NBA Returns, but Can it Finish the Season?

by Marc Narducci | Jun 9, 2020
NBA Returns, but Can it Finish the Season?
The NBA is back and while that should excite basketball fans there is also one major question with any returning sport – can it finish the season?
 
Who knows what will occur if there is a major uptick in coronavirus cases, but for now, the NBA is ready to attempt to re-start a season that was suspended on the evening of March 11 due to the pandemic, shortly after the 76ers earned a 124-106 home win over the Detroit Pistons.
 
The day after the NBA announced the return to a 22-team format with no fans, the National Basketball Players Association approved the format.
 
The season is scheduled to tentatively re-start on July 31 at Disney’s ESPN Wide World of Sport Complex in Orlando.
 
Throughout talks of returning, NBA commissioner Adam Silver has used extreme caution in his remarks. Even the start date of July 31 was listed as tentative because nobody knows what will happen once the teams convene in Florida.
 
Silver’s caution was evident in a statement released by the NBA following Thursday’s announcement of the start-up.
 
“While the COVID-19 pandemic presents formidable challenges, we are hopeful of finishing the season in a safe and responsible manner based on strict protocols now being finalized with public health officials and medical experts,” Silver said. “We also recognize that as we prepare to resume play, our society is reeling from recent tragedies of racial violence and injustice, and we will continue to work closely with our teams and players to use our collective resources and influence to address these issues in very real and concrete ways.”
 
There is no doubt that the NBA, which has consulted some of the world’s leading infectious disease specialists, will do all it can to make sure things are safe, nobody knows how this will turn out.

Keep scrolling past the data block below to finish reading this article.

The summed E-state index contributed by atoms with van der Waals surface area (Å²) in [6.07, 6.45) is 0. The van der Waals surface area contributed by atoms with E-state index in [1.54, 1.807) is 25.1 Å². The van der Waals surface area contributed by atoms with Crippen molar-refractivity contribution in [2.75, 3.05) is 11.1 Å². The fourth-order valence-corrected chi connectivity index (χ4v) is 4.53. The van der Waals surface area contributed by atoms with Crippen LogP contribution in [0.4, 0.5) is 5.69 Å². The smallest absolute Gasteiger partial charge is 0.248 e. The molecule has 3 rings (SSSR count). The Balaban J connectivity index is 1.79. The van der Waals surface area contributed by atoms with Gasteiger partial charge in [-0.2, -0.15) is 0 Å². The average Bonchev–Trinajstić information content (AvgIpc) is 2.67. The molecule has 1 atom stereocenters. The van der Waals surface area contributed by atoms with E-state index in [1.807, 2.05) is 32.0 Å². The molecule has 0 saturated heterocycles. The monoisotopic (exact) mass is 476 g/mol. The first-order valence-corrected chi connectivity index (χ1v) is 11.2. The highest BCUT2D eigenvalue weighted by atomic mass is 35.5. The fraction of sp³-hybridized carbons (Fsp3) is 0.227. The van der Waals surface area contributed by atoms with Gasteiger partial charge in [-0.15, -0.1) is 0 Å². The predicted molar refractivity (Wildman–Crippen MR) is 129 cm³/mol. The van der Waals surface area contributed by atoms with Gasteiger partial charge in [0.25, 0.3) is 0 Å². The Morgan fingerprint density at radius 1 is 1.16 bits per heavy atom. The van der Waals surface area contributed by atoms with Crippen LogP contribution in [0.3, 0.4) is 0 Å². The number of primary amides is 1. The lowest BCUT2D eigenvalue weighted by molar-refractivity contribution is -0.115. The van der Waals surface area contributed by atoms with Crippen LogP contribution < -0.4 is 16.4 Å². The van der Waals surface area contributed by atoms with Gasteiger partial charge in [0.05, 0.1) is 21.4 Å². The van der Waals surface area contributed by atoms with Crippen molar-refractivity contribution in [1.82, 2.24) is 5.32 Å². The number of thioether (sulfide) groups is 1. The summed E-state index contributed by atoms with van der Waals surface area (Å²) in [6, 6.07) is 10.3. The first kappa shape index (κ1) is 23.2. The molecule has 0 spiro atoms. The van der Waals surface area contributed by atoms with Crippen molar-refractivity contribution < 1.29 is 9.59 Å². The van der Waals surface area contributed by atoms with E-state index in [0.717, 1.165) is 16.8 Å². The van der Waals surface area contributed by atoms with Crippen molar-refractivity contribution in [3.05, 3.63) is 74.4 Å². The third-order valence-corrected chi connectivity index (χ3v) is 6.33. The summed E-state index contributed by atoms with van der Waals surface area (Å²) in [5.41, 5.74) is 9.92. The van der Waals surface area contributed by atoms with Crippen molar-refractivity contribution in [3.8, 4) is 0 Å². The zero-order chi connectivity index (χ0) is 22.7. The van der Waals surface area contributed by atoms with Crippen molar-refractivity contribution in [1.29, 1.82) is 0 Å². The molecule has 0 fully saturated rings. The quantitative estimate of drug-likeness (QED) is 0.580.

The NBA also had a dilemma, whether to bring back all 30 teams or not.
 
What was decided was to bring back all 16 teams that were currently among the top eight in the Eastern and Western Conference, and also invite any team within six games of the eighth and final seed in each conference. There are six teams within six games of the final playoff spot, one in the Eastern Conference and five in the West.
 
What the NBA decided was that each team would play what it calls eight “seed” games before the playoffs. That is another word for regular season games.
 
It means that the teams could improve their seed, or move down. The 76ers are 39-26 and are currently the No. 6 seed in the Eastern Conference. In addition, if a team is within four games of the No. 8 seed after the eight games, there will be a play-in competition for that final playoff spot. The No 8 team would have to win one game, while the No. 9 seed would have to win two consecutive games.
 
What the eight games does is give the teams a true warmup before the playoffs, but it also helps with television contracts both with regional sports networks (RSNs) and national television.
 
Many of the teams retain 100 percent of the revenue from those RSNs once they play 70 games. In addition, the NBA is receiving an average of $2.6 billion this year from national television partners ESPN/ABC and TNT.
 
There likely will be an appetite for these games, although as the weather gets nicer, more people will be looking to go out.
 
Still, sports provides huge entertainment and one gets the impression that the games with be a hit with the TV viewers, especially if the season can resume with no hitches.

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Author: Marc Narducci

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